WIT Press


EMPOWERMENT VERSUS CHARITY IN BRINGING MICROFLUSH TOILETS TO THE POOR: SUSTAINABLE LOCAL ECONOMIES FOR THE COMMON GOOD



Price

Free (open access)

Paper DOI

10.2495/SDP-V13-N3-373-381

Volume

Volume 13 (2018), Issue 3

Pages

8

Page Range

373 - 381

Author(s)

S. MECCA & A. AYALA

Abstract

The GSAP (Grand Challenges Explorations Award) Microflush toilet system, a locally sourced-locally fabricated toilet that features a macro-organism enhanced aerobic filter-digester and an innovative valve that flushes on just 150 cc of water has proven to be an effective sustainable sanitation solution for developing world tropical communities. This sustainable, locally sourced, locally fabricated technology has been deployed in 18 countries around the world through trained MAKERs creating for them a local business opportunity. The household toilet averages $300 of which $100 is profit for the MAKER. For the lowest income quintile households, a microloan is often required to effect toilet ownership and, when such credit is unavailable or inaccessible, GSAP’s LENDER model, operated by the MAKER or by another community player becomes a viable solution. Recent data from this intervention suggests a more powerful investment model to empower multiple local MAKERs with a sustainable sanitation credit fund (SANCRED). GSAP’s SANCRED approach as it evolved from its LENDER model is described. Early experience with essential elements of the model deployed with teams of Maasai women MAKERs is presented. The potential of the models, which emphasize economic development for the common good, solving the menacing condition of sanitation in the world and meeting Goal #6 and several others of the UN Sustainable Development Goals (SDGs) are noted.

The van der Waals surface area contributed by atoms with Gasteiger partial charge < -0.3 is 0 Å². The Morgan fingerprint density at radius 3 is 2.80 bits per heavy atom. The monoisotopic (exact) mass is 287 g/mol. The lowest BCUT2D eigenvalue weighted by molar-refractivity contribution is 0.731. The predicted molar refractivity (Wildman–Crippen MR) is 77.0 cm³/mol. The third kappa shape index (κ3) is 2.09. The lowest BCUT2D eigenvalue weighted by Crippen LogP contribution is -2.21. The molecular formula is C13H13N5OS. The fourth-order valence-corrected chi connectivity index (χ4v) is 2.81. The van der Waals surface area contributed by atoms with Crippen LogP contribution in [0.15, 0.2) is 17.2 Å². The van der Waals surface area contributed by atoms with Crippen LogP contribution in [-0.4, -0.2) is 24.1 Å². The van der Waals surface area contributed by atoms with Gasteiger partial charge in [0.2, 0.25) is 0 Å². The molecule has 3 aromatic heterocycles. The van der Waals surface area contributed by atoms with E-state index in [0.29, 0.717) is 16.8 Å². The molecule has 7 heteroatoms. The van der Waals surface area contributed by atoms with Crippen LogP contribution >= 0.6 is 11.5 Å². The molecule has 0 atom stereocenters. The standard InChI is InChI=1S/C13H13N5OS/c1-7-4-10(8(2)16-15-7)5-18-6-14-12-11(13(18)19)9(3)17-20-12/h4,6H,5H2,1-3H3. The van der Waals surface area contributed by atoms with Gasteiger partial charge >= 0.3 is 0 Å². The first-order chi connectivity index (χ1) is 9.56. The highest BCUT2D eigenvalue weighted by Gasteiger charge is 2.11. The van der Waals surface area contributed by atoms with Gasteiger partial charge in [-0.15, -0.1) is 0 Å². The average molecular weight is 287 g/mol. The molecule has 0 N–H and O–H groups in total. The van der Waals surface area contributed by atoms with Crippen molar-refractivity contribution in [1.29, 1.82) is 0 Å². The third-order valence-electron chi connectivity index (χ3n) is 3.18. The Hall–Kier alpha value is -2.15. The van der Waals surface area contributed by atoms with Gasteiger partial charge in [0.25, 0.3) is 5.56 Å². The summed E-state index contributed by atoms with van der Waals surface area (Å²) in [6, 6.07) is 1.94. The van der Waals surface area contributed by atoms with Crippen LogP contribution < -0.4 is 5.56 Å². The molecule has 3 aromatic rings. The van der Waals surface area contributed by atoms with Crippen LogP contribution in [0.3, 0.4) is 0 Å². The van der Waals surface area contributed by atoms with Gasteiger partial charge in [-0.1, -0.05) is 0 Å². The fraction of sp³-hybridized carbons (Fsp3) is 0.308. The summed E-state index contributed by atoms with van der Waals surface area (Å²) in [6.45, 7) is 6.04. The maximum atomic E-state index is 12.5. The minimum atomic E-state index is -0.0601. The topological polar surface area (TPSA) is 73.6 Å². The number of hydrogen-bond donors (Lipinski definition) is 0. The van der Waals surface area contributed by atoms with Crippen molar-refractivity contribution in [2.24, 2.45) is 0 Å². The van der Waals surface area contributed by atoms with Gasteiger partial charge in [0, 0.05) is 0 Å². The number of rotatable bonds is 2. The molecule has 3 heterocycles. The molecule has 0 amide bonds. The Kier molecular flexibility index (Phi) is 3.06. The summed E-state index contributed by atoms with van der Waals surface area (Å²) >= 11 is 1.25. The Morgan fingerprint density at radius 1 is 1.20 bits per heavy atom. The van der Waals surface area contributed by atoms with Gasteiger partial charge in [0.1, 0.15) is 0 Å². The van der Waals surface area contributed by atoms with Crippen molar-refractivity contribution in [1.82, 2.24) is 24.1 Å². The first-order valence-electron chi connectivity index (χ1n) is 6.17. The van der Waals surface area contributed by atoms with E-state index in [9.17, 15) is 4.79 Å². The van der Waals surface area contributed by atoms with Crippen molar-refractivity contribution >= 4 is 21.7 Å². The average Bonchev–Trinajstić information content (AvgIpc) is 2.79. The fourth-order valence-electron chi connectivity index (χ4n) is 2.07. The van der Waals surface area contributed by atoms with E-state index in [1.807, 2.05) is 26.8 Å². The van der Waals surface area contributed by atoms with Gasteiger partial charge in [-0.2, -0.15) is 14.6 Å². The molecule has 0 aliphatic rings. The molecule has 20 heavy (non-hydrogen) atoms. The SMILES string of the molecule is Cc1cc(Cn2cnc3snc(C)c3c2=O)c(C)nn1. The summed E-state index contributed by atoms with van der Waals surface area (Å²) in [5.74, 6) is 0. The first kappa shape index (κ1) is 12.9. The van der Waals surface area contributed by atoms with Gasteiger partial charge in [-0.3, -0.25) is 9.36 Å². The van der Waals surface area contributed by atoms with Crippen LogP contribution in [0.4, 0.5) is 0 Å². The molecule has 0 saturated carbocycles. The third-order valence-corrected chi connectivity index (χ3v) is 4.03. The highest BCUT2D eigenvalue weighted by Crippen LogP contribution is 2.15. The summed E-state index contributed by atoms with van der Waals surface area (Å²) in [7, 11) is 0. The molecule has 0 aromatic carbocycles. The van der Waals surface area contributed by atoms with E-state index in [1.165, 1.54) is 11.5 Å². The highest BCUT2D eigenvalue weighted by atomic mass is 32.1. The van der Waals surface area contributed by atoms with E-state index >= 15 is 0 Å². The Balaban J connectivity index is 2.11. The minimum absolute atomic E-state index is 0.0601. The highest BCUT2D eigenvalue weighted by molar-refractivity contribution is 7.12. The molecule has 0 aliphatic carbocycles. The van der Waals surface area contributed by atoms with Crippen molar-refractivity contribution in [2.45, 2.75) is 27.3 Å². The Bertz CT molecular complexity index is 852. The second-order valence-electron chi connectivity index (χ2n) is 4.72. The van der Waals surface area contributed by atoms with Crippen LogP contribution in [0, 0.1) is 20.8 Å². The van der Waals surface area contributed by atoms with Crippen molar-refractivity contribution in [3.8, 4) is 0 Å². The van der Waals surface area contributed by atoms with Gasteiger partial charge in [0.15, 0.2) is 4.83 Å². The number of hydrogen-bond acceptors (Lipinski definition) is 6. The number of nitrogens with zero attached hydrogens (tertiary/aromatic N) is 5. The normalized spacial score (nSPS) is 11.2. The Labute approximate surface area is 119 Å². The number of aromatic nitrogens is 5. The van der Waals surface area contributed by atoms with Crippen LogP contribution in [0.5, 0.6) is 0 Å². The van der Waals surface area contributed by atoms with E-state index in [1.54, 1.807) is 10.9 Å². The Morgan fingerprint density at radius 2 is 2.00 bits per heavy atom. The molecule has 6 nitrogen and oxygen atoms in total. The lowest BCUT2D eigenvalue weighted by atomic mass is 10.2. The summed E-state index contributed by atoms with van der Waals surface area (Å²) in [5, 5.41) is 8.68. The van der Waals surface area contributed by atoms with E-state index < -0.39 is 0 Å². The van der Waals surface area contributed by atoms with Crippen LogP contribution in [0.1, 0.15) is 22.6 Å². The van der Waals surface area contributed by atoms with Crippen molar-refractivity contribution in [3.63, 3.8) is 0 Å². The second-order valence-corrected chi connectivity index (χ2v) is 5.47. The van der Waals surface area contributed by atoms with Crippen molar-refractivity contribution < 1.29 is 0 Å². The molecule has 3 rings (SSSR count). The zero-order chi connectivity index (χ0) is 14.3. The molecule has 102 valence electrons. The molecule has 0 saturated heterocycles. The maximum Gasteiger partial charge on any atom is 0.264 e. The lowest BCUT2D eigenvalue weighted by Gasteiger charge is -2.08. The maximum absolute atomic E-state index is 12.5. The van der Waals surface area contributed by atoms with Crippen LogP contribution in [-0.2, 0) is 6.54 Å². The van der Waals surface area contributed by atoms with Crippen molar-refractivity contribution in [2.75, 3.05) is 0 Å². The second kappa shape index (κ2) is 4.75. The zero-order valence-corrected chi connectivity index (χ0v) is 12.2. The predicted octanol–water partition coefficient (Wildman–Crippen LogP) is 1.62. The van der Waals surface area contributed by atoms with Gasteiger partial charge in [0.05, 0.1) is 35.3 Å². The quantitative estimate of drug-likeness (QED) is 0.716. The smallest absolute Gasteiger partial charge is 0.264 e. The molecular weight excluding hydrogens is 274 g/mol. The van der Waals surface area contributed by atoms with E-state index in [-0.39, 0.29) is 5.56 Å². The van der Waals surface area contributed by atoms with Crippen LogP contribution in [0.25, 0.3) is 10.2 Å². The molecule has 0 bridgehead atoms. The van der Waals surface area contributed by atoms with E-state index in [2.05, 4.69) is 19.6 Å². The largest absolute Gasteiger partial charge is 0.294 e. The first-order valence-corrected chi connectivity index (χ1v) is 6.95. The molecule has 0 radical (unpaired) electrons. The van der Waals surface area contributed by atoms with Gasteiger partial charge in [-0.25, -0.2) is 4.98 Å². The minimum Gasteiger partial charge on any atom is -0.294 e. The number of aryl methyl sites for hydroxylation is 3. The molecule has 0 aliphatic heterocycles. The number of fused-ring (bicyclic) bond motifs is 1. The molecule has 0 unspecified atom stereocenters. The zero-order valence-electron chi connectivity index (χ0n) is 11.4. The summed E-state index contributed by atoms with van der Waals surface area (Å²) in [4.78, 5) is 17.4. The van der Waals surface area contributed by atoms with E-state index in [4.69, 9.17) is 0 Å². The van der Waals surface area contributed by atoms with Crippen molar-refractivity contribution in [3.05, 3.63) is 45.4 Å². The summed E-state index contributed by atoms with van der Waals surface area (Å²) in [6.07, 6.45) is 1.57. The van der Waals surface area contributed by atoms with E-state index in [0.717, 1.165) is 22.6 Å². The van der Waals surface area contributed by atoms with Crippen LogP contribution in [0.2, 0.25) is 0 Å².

Keywords

closed systems, community development, economy for the common good, GSAP Microflush toilets, off-grid, revolving sanitation loan fund, rural wash, sanitation credit fund, sanitation, sustainable development goals, sustainable systemstoilets